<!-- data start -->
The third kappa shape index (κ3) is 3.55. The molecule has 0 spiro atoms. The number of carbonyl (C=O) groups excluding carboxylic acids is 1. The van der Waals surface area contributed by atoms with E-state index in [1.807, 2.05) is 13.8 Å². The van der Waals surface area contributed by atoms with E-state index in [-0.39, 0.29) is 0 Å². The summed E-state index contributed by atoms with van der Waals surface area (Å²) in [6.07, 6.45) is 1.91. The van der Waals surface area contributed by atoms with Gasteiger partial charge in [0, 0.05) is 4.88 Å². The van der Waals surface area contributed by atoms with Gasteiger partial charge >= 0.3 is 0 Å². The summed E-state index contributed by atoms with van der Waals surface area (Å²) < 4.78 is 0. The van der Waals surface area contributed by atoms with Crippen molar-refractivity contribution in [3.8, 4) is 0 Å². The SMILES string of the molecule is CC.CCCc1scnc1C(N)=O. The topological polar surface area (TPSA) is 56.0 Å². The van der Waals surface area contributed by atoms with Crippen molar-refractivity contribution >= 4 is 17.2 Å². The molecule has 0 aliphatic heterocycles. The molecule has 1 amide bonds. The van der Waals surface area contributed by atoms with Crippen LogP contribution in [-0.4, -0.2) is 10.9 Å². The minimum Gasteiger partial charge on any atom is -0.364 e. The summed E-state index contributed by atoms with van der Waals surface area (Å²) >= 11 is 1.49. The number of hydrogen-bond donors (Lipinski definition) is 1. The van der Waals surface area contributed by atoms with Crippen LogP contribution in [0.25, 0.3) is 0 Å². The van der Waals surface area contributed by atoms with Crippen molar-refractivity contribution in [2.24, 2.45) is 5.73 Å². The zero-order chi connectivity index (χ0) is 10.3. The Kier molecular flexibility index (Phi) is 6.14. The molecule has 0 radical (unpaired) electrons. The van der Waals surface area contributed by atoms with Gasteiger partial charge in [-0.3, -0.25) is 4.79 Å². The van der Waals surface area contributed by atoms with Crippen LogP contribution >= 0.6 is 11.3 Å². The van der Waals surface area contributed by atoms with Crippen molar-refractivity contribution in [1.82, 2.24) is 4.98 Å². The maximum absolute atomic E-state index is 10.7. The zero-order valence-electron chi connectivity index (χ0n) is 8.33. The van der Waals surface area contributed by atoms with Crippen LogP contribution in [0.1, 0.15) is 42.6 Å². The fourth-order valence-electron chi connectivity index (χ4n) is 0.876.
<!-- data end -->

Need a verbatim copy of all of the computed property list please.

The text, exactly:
The third kappa shape index (κ3) is 3.55. The molecule has 0 spiro atoms. The number of carbonyl (C=O) groups excluding carboxylic acids is 1. The van der Waals surface area contributed by atoms with E-state index in [1.807, 2.05) is 13.8 Å². The van der Waals surface area contributed by atoms with E-state index in [-0.39, 0.29) is 0 Å². The summed E-state index contributed by atoms with van der Waals surface area (Å²) in [6.07, 6.45) is 1.91. The van der Waals surface area contributed by atoms with Gasteiger partial charge in [0, 0.05) is 4.88 Å². The van der Waals surface area contributed by atoms with Gasteiger partial charge >= 0.3 is 0 Å². The summed E-state index contributed by atoms with van der Waals surface area (Å²) < 4.78 is 0. The van der Waals surface area contributed by atoms with Crippen molar-refractivity contribution in [3.8, 4) is 0 Å². The SMILES string of the molecule is CC.CCCc1scnc1C(N)=O. The topological polar surface area (TPSA) is 56.0 Å². The van der Waals surface area contributed by atoms with Crippen molar-refractivity contribution >= 4 is 17.2 Å². The molecule has 0 aliphatic heterocycles. The molecule has 1 amide bonds. The van der Waals surface area contributed by atoms with Crippen LogP contribution in [-0.4, -0.2) is 10.9 Å². The minimum Gasteiger partial charge on any atom is -0.364 e. The summed E-state index contributed by atoms with van der Waals surface area (Å²) >= 11 is 1.49. The number of hydrogen-bond donors (Lipinski definition) is 1. The van der Waals surface area contributed by atoms with Crippen LogP contribution in [0.25, 0.3) is 0 Å². The van der Waals surface area contributed by atoms with Crippen molar-refractivity contribution in [2.24, 2.45) is 5.73 Å². The zero-order chi connectivity index (χ0) is 10.3. The Kier molecular flexibility index (Phi) is 6.14. The molecule has 0 radical (unpaired) electrons. The van der Waals surface area contributed by atoms with Gasteiger partial charge in [-0.3, -0.25) is 4.79 Å². The van der Waals surface area contributed by atoms with Crippen LogP contribution >= 0.6 is 11.3 Å². The van der Waals surface area contributed by atoms with Crippen molar-refractivity contribution in [1.82, 2.24) is 4.98 Å². The maximum absolute atomic E-state index is 10.7. The zero-order valence-electron chi connectivity index (χ0n) is 8.33. The van der Waals surface area contributed by atoms with Crippen LogP contribution in [0.1, 0.15) is 42.6 Å². The fourth-order valence-electron chi connectivity index (χ4n) is 0.876.